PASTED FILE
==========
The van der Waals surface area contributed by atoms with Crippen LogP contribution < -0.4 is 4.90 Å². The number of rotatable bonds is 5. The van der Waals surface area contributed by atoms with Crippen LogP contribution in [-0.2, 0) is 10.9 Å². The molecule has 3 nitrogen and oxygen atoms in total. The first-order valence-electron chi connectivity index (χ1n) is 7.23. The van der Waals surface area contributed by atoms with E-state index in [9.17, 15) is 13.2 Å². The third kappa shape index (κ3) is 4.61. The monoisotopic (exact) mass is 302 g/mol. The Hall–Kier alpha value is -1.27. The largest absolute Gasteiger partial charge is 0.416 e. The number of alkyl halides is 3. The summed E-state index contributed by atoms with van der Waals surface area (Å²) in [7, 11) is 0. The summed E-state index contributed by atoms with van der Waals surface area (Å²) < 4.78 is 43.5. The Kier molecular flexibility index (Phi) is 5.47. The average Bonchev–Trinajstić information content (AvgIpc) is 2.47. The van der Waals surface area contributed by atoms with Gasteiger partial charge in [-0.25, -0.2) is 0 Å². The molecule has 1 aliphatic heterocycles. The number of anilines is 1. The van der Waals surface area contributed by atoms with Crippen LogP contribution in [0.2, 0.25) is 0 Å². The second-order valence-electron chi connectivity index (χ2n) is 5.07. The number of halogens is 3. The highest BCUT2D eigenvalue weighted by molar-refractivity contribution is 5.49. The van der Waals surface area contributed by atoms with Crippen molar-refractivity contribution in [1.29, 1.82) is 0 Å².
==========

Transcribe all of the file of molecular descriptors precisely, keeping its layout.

The van der Waals surface area contributed by atoms with Crippen LogP contribution < -0.4 is 4.90 Å². The number of rotatable bonds is 5. The van der Waals surface area contributed by atoms with Crippen LogP contribution in [-0.2, 0) is 10.9 Å². The molecule has 3 nitrogen and oxygen atoms in total. The first-order valence-electron chi connectivity index (χ1n) is 7.23. The van der Waals surface area contributed by atoms with E-state index in [9.17, 15) is 13.2 Å². The third kappa shape index (κ3) is 4.61. The monoisotopic (exact) mass is 302 g/mol. The Hall–Kier alpha value is -1.27. The largest absolute Gasteiger partial charge is 0.416 e. The number of alkyl halides is 3. The summed E-state index contributed by atoms with van der Waals surface area (Å²) in [7, 11) is 0. The summed E-state index contributed by atoms with van der Waals surface area (Å²) < 4.78 is 43.5. The Kier molecular flexibility index (Phi) is 5.47. The average Bonchev–Trinajstić information content (AvgIpc) is 2.47. The van der Waals surface area contributed by atoms with Gasteiger partial charge in [-0.25, -0.2) is 0 Å². The molecule has 1 aliphatic heterocycles. The number of anilines is 1. The van der Waals surface area contributed by atoms with Crippen LogP contribution in [0.2, 0.25) is 0 Å². The second-order valence-electron chi connectivity index (χ2n) is 5.07. The number of halogens is 3. The highest BCUT2D eigenvalue weighted by molar-refractivity contribution is 5.49. The van der Waals surface area contributed by atoms with Crippen molar-refractivity contribution in [1.29, 1.82) is 0 Å².